Angels In Red Hats
01 July 2005
A couple of years ago I was privileged to review BLACK TIGERS, a written and pictorial history written by my friend, retired Command Sergeant Major Mike Martin.
Mike's effort to recognise the courage and dedication of the South Vietnamese Ranger companies was truly noble and worthwhile. It is not often that America's post-war veteran authors have attempted to honour the efforts of our Vietnamese counterparts. As a matter of fact, those who have mentioned them at all have tended to vilify rather than hour them. Then along comes Mike Martin, a highly respected American fighting man who has experienced first hand the dedication and fighting spirit of the elite Vietnamese ranger and airborne units. His candor and honesty in recognizing their ability has painted our allies in an entirely new light, at least for those of us who take the time to read his books. Make no mistake about it, BLACK TIGERS and ANGELS IN RED HATS will make believers out of you. Those U.S. vets who condemned our South Vietnamese counterparts as cowardly, incompetent prima donas who were more than willing to let American boys do their fighting-and their dying-for them, are in for a rude awakening.
ANGELS IN RED HATS is the story of the Vietnamese airborne, from their beginnings under the French in 1948 to their final defeat at the hands of the victorious North Vietnamese invaders in 1975. These courageous young paratroopers, like their airborne brothers around the world, were always in the thick of battle. From small company sized raids to multi-battalion operations, the Vietnamese airborne units made a name for themselves throughout the hostilities that dogged their nation after the Japanese defeat in 1945. Always in the thick of the fighting, these sky soldiers fought with the French forces at Dien Bien Phu
, served as their country's ready reaction force whenever the communists threatened military defeat on ARVN
forces, played major roles during Tet '68, Lam Son 719, and in the defeat of the enemy during the Easter Offensive
of 1972. Finally, during the last days of the Saigon regime, it was the airborne battalions who fought to the end, grudgingly refusing to give anything to the invading communists forces.
ANGELS IN RED HATS is the story fo those unsung heroes, the U.S. advisors, who fought beside their Vietnamese counterparts, sharing in their glory and their sacrifices. These few courageous Americans, served without the recognition and reward that fell to those serving in most U.S. units. But they still performed admirably in the face of second class support and a language barrier that made their work twice as tough. Many of the “red hats” went on to fame and repute for their military accomplishments or rose to the lofty rank of command sergeant major and general. Some of those mentioned in the book include: General Barry R. McCaffrey, General Norman Schwarzkopf, General Herb Lloyd, SFC Christian “Frenchy” Girard, SFC Louis Rocco MOH, General Guy Meloy, Colonel Paul DeVires, General Wesley Taylor. Command Sergeant Major Mike George, General Jack Farris, General David Grange, General James Lindsey, Captain Pete Dawkins, BTL writers Richie Burns and Charles McDonald. All these men have one thing in common-they served as “Co Vans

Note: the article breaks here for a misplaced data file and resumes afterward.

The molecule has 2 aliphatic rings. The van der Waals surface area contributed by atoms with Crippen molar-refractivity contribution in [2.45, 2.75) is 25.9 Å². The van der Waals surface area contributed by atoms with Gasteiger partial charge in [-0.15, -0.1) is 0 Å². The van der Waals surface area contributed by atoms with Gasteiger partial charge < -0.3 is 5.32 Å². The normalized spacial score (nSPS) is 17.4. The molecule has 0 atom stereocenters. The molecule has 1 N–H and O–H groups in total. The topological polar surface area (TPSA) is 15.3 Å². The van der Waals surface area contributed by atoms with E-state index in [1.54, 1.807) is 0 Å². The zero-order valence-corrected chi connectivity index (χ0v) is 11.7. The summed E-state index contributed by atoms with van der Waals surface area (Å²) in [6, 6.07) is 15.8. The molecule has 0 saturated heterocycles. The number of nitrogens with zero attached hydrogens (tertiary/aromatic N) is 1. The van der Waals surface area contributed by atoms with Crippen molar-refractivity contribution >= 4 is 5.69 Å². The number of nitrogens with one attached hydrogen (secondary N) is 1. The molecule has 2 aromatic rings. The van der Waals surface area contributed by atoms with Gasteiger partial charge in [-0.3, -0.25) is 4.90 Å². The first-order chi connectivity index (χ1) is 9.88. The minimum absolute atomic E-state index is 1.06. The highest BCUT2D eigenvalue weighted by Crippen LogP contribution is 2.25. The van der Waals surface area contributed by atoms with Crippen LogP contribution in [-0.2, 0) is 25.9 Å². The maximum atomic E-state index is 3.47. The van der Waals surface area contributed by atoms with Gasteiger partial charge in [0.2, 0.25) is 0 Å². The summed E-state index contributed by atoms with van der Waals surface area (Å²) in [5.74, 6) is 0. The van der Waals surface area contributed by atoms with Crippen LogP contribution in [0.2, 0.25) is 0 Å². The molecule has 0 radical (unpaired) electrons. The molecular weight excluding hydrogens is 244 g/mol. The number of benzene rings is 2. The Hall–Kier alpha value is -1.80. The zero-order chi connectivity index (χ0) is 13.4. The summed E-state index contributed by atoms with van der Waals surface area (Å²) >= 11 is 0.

”-advisors to the South Vietnamese Airborne. Not a man among them, is not proud of his service.
ANGELS IN RED HATS is a complete and informative history of the birth and death of an elite military force. It is written in the style and language unique to those who have earned the right to contribute their parts to this story. A few write remarkably well, while other lack literary ability yet impress the reader with their mix of honesty and sincerity- a combination that always makes for a good book.
Some may question the price of Angels in Red Hats. Don't. With 244 photographs (most from private collections) it's a bargain as a photo album. The rich, red leatherette cover with its embossed metallic emblem and title will earn this book “the” place of honour in your military library.
Mike Martin has gone and done it again. He has recorded another piece of our military history and assured its preservation and continuity. For this we should be grateful. For when we are long gone, and the memories of our achievements have faded, literary works like BLACK TIGERS and ANGELS IN RED HATS will still endure.
This article was originally published in Behind The Lines magazine. VietnamGear.com has reproduced this article with the kind permission of Gary Linderer.
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